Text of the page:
Alcoholic steatohepatitis is characterized by hepatic steatosis, inflammatory infiltrate, and progression to liver fibrosis. It is one of the most prevalnt forms of chronic liver disease which may progress to fibrosis, cirrhosis, hepatocellular cancer. The underlying mechanisms by which ethanol consumption leads to steatosis/steatohepatitis are multiple, complex and incompletely understood. This grant is currently in its 10th year and has supported 29 original papers and 6 reviews. During the 10 year grant period, we have discovered that chronic ethanol consumption causes the development and maintenance of fatty liver in mice by affecting several important liver transcriptional regulators involved in controls pathways of lipid metabolism;namely, sterol regulatory element binding protein 1 (SREBP-1), PPAR-gamma co-activator-alpha (PGC-1-alpha) and AMP-activated kinase (AMPK). More importantly, sirtuin 1 (SIRT1), an NAD+-dependent class III protein deacetylase, has been identified as a vital bridging molecule that links ethanol metabolism with downstream effects (including activation of aforementioned transcriptional regulators and the expression of genes that ultimately promote lipid accumulation and inflammation). In the past funding cycle, our group has further investigated the underlying mechanisms of ethanol-mediated hepatic SIRT1 inhibition by identifying a new hepatic target of ethanol action, microRNA-217 (miR-217). We found that ethanol drastically and specifically up-regulates hepatic miR-217, and inhibits SIRT1, and ultimately causes excessive accumulation of lipid and inflammation. Therefore, this current proposal examines a novel and exciting hypothesis that hepatic miR-217 plays a vital role in the development of alcoholic steatohepatitis. The three Specific Aims of the proposal are to: (1) Investigate the role of miR-217 in the development of alcoholic steatohepatitis in mice. (2) Investigate the underlying mechanisms by which ethanol up-regulates miR-217 and causes steatosis in cultured hepatocytes and in mouse livers. (3) Investigate the underlying mechanisms by which ethanol up- regulates miR-217 and causes inflammation in cultured Kupffer cells and in mouse livers. We will utilize state- of-the-art molecular, cellular, and biochemical approaches with cell culture and genetically or adenoviral modified mouse models to dissect the signaling events mediating the action of ethanol on hepatic miR-217- SIRT1 axis. The long term goal of this research project is to translate our findings from the laboratory to bedside to better understand the mechanisms underlying alcoholic steatosis/steatohepatitis, and to ultimately discover novel targets and therapeutic approaches for preventing and treating human alcoholic steatosis/steatohepatitis.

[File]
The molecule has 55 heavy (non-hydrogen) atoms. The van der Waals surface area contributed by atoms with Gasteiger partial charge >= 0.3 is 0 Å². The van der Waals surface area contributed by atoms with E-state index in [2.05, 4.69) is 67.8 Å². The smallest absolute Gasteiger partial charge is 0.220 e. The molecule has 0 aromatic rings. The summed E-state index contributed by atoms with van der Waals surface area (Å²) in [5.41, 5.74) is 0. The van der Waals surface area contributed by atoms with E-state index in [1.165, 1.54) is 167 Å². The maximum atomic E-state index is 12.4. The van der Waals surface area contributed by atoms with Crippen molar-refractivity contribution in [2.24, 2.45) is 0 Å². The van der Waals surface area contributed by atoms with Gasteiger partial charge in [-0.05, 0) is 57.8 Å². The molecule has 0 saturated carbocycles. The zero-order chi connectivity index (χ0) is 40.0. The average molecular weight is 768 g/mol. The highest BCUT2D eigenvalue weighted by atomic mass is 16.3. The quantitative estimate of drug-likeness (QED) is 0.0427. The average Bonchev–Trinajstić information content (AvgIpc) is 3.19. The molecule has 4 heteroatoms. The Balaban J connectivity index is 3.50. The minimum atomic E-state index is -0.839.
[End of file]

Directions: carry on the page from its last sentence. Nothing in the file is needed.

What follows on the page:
Public Health Relevance

Sirtuin 1 (SIRT1), an NAD+-dependent class III protein deacetylase, is a master regulator of the transcriptional networks that control hepatic lipid metabolism and inflammation. This renewal application will study the molecular mechanisms by which ethanol inhibits SIRT1 and impairs its hepatic signaling. This study will increase our knowledge of the pathogenesis and therapeutics for treatment of human alcoholic steatosis/ steatohepatitis.

Agency
National Institute of Health (NIH)
Institute
National Institute on Alcohol Abuse and Alcoholism (NIAAA)
Type
Research Project (R01)
Project #
2R01AA013623-12
Application #
8628958
Study Section
Hepatobiliary Pathophysiology Study Section (HBPP)
Program Officer
Gao, Peter
Project Start
2002-04-01
Project End
2019-06-30
Budget Start
2014-09-10
Budget End
2015-06-30
Support Year
12
Fiscal Year
2014
Total Cost
$151,600
Indirect Cost
$51,600
Name
Northeast Ohio Medical University
Department
Pharmacology
Type
Schools of Pharmacy
DUNS #
077779882
City
Rootstown
State
OH
Country
United States
Zip Code
44272
Hu, Xudong; Jogasuria, Alvin; Wang, Jiayou et al. (2016) MitoNEET Deficiency Alleviates Experimental Alcoholic Steatohepatitis in Mice by Stimulating Endocrine Adiponectin-Fgf15 Axis. J Biol Chem 291:22482-22495
Cai, Yan; Jogasuria, Alvin; Yin, Huquan et al. (2016) The Detrimental Role Played by Lipocalin-2 in Alcoholic Fatty Liver in Mice. Am J Pathol 186:2417-28
Wang, Jiayou; Kim, Chunki; Jogasuria, Alvin et al. (2016) Myeloid Cell-Specific Lipin-1 Deficiency Stimulates Endocrine Adiponectin-FGF15 Axis and Ameliorates Ethanol-Induced Liver Injury in Mice. Sci Rep 6:34117
Xu, Jiesi; Xu, Yang; Li, Yuanyuan et al. (2016) Carboxylesterase 1 Is Regulated by Hepatocyte Nuclear Factor 4α and Protects Against Alcohol- and MCD diet-induced Liver Injury. Sci Rep 6:24277
Odena, Gemma; Chen, Jiegen; Lozano, Juan Jose et al. (2016) LPS-TLR4 Pathway Mediates Ductular Cell Expansion in Alcoholic Hepatitis. Sci Rep 6:35610
You, Min; Jogasuria, Alvin; Taylor, Charles et al. (2015) Sirtuin 1 signaling and alcoholic fatty liver disease. Hepatobiliary Surg Nutr 4:88-100
You, Min; Jogasuria, Alvin; Lee, Kwangwon et al. (2015) Signal Transduction Mechanisms of Alcoholic Fatty Liver Disease: Emerging Role of Lipin-1. Curr Mol Pharmacol :
Yin, Huquan; Liang, Xiaomei; Jogasuria, Alvin et al. (2015) miR-217 regulates ethanol-induced hepatic inflammation by disrupting sirtuin 1-lipin-1 signaling. Am J Pathol 185:1286-96
Yin, Huquan; Hu, Ming; Liang, Xiaomei et al. (2014) Deletion of SIRT1 from hepatocytes in mice disrupts lipin-1 signaling and aggravates alcoholic fatty liver. Gastroenterology 146:801-11
Everitt, Hannah; Hu, Ming; Ajmo, Joanne M et al. (2013) Ethanol administration exacerbates the abnormalities in hepatic lipid oxidation in genetically obese mice. Am J Physiol Gastrointest Liver Physiol 304:G38-47

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